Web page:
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Vanity fair

"I have seen all the things that are done under the sun; all of them are meaningless, a chasing after the wind." Ecclesiastes 1.14

With the US drone strike in Afghanistan, followed by the shenanigans in the South China Sea around Taiwan, on top of the war in Ukraine... the capacity of human beings to allow secondary issues to distract us from what really matters is endless. We already have a global pandemic and environmental catastrophe on our plate, which we cannot avoid, why do we pile on extra crises which do not have to happen? Not that we can put all the blame on politicians, as if the rest of us are better and wiser. The same aggressive, acquisitive instincts rear their ugly heads in the clamour for higher wages and the right to maintain indulgent lifestyles, which are further fuelling our woes within and among - as well as above and beyond - the communities we inhabit.

The teacher in Ecclesiastes conducted a bizarre experiment in self-indulgence and, less surprisingly perhaps, concluded that obsessing over one's own interests does not bring happiness. Indeed chasing happiness for its own sake is like chasing the wind: a recipe for frustration. Happiness is the by-product of doing the right thing: trusting God and serving others. We need to learn this in a personal capacity and right up to national and international levels. Easier said than done, of course.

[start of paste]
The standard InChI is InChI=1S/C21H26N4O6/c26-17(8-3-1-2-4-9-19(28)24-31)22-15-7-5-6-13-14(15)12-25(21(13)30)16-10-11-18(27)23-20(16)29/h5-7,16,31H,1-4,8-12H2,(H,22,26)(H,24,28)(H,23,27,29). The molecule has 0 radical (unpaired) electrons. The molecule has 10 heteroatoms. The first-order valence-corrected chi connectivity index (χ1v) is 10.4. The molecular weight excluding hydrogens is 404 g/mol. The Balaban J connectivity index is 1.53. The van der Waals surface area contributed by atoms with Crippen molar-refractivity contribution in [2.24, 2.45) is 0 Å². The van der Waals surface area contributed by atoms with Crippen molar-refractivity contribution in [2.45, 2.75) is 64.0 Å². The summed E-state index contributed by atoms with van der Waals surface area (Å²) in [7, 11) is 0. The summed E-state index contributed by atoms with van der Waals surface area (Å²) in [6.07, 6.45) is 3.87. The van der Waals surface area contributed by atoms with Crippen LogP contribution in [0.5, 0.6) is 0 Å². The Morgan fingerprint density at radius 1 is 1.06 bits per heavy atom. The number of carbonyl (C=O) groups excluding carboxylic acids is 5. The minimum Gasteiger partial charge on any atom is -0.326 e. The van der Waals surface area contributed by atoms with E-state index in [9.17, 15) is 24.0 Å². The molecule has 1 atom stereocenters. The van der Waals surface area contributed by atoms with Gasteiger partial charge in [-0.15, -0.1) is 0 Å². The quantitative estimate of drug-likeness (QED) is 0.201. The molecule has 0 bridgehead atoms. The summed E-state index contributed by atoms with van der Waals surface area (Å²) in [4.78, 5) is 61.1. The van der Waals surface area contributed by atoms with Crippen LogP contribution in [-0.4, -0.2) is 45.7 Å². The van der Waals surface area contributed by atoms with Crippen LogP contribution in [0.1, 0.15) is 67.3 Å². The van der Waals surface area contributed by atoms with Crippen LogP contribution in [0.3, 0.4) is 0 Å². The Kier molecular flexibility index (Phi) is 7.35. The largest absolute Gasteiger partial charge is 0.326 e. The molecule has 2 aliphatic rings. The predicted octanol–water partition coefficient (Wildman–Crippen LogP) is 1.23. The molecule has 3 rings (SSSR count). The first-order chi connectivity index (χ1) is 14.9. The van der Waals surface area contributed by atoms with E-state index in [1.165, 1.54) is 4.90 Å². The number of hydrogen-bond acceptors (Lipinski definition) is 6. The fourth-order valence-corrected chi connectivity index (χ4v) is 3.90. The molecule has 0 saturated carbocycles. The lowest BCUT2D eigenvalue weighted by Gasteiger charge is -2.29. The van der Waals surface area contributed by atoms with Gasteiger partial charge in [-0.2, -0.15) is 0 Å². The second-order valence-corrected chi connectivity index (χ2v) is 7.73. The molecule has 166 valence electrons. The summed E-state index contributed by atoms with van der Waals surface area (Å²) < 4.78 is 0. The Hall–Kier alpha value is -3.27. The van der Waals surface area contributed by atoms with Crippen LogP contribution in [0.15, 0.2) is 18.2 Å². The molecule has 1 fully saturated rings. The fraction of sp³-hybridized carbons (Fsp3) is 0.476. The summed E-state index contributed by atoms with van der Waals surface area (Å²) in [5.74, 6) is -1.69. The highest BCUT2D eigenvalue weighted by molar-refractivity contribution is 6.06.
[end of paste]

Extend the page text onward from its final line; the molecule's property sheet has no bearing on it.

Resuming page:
Christians can feed on the expectation of Jesus' return to introduce God's Kingdom values in their fulness. That will sort things out! But what should we do in the meantime? Surely it is better that he finds us preparing the way, however inadequately, than shaking our heads in despair or, worse, participating in the destructive vanity which is ripe for judgment?

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